You gotta read today’s story in the Dayton Daily News.  According to it’s review of the first 81 days in the Kasich Administration, the Governor has already flown in State planes as much as Ted Strickland did his entire first year.  And the Governor’s use of State planes are filled with excesses:

Gov. John Kasich’s entourage for a 144-mile trip from Columbus to Cleveland last month was so large his office used two state-owned planes to transport the group, costing taxpayers $2,199.50.

In his first 81 days in office, the Republican Kasich used the Hawker-Beechcraft King Air planes for 16 in-state trips and four out-of-state treks at a total cost of $31,400. By comparison, former Democratic Gov. Ted Strickland spent $31,849 on plane travel during his first 13 months in office.

And lil’ Johnny doesn’t like getting wet, apparently:

After Kasich made an off-the-cuff remark to his personal aide about the lack of umbrellas in the pouring rain on the tarmac, Ohio Department of Transportation staff spent $424.80 at Dick’s Sporting Goods for 20 umbrellas to be stashed on the passenger planes — a purchase they are now reconsidering.

“I’ve told them to take all of them back,” Kasich said.

Here’s the Administration’s defense of Kasich’s heavy use of State planes:

“The lesson of the loss of NCR and its 1,600 jobs is that keeping — and growing — jobs and companies in Ohio requires a governor with the initiative to get out of the Statehouse, go meet face-to-face with leaders across the state to see what they need to be successful and then work to help them hire more Ohioans. If the trade-off for that degree of personal engagement and the jobs it seeks to create for our communities is some sniping that the governor gets around the state too much, we’re comfortable with it.”—Kasich spokesman Rob Nichols

Nichols is a complete hypocrite.  When he was the spokesman for the Kasich campaign he attacked Governor Strickland’s use of the State plane going so far as to suggest that the Governor had no use for one.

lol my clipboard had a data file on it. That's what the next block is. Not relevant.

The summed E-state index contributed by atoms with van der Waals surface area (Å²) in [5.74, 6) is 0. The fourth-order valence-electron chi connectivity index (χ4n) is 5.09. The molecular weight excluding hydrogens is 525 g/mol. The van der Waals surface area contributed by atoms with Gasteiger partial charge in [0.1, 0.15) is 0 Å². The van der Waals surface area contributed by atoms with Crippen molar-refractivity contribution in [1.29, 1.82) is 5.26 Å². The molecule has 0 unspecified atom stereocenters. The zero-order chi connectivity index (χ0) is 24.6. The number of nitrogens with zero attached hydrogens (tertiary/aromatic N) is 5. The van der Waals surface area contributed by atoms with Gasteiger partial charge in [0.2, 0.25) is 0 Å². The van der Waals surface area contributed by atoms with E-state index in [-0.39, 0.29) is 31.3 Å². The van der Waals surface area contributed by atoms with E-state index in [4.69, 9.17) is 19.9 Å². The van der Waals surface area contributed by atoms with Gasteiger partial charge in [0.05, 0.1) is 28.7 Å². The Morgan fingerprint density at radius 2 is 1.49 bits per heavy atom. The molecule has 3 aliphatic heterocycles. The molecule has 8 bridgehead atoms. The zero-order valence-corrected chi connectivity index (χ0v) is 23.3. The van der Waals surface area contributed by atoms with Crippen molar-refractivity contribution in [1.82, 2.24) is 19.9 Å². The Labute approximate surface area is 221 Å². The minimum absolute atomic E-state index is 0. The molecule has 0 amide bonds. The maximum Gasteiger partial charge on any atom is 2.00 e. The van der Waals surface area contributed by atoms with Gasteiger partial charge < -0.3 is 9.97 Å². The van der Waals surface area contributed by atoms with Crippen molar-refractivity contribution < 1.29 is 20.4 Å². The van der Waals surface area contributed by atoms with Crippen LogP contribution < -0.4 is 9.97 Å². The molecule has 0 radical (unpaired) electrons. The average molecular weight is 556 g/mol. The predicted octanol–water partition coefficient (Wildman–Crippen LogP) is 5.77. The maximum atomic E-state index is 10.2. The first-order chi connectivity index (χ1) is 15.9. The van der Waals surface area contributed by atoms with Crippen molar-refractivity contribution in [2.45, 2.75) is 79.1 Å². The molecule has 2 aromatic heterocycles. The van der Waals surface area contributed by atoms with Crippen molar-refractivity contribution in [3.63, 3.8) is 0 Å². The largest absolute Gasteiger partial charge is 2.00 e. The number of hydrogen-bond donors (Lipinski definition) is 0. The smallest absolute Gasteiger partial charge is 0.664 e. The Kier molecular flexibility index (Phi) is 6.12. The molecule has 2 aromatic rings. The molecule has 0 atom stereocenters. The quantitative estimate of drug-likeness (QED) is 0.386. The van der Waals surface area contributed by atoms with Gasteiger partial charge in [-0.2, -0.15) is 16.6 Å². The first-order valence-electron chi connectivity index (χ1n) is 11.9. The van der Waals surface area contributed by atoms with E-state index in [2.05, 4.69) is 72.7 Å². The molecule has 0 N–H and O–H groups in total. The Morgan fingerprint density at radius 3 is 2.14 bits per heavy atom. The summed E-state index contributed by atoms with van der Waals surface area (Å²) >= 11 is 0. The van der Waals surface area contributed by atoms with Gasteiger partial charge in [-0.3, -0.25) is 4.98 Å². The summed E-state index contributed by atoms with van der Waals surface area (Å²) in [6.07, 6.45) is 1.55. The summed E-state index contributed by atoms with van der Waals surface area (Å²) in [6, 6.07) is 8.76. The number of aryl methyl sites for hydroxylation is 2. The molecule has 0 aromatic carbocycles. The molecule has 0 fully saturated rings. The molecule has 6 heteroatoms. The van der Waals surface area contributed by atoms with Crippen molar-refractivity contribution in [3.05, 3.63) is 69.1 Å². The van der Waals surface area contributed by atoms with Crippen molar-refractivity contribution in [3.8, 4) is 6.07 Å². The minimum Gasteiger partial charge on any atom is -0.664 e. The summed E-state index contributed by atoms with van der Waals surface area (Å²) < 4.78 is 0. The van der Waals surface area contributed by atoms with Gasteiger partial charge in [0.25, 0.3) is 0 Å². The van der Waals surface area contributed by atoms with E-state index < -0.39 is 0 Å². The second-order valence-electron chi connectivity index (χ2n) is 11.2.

Except, of course, none of the trips had anything to do with keeping businesses in Ohio or meeting with them to discuss one-on-one how to expand.  It all had to do with promoting John Kasich’s agenda:

A Dayton Daily News examination of the governor’s travel found he used the planes to fly to Portsmouth, where he comforted parents who lost their children to prescription drug overdoses; to Canton and Cincinnati, where he held press conferences to announce staff appointments; to Toledo, Youngstown and Akron, where he spoke to chambers of commerce or Rotary Clubs; and to Washington, D.C., where he dined at the White House with other governors.

You’ve read that right.  John Kasich would use the the State plane simple to make staff announcements.  Having attacked Strickland for using a state plane at all, now, he’s saying it’s vital to Ohio’s economy that the Governor have a plane at taxpayers expense so he can make  a staff announcement from Youngstown as opposed from Columbus.

What’s this costing taxpayers?

On a daily rate, Ohio is spending $387.65 for Kasich’s state-plane use compared with $201.75 for Taft and $77.58 for Strickland.

The reality is that Kasich has been using the State’s plane to barnstorm the State with the same intensity of a gubernatorial campaign to promote his agenda.  There is no reason to fly across Ohio to simply make a staff announcement except for politics: Kasich hopes to get more favorable local coverage by appearing in person there, thus boasting his profile and likeability, than if he did as his predecessors did and just issue a press release or do an over-the-phone interview or conference about it.

And the sad thing is, we’re spending nearly $400 a day for him to fly around the State selling an agenda we aren’t buying.  (And I’m pretty sure that flight to Cleveland after the budget was revealed was simply so Kasich could sit down with the Plain Dealer’s editorial board.)  $400 a day for a guy with his approval ratings in 30s.  I guess it leaves you to wonder what it would be if he didn’t do all this traveling.

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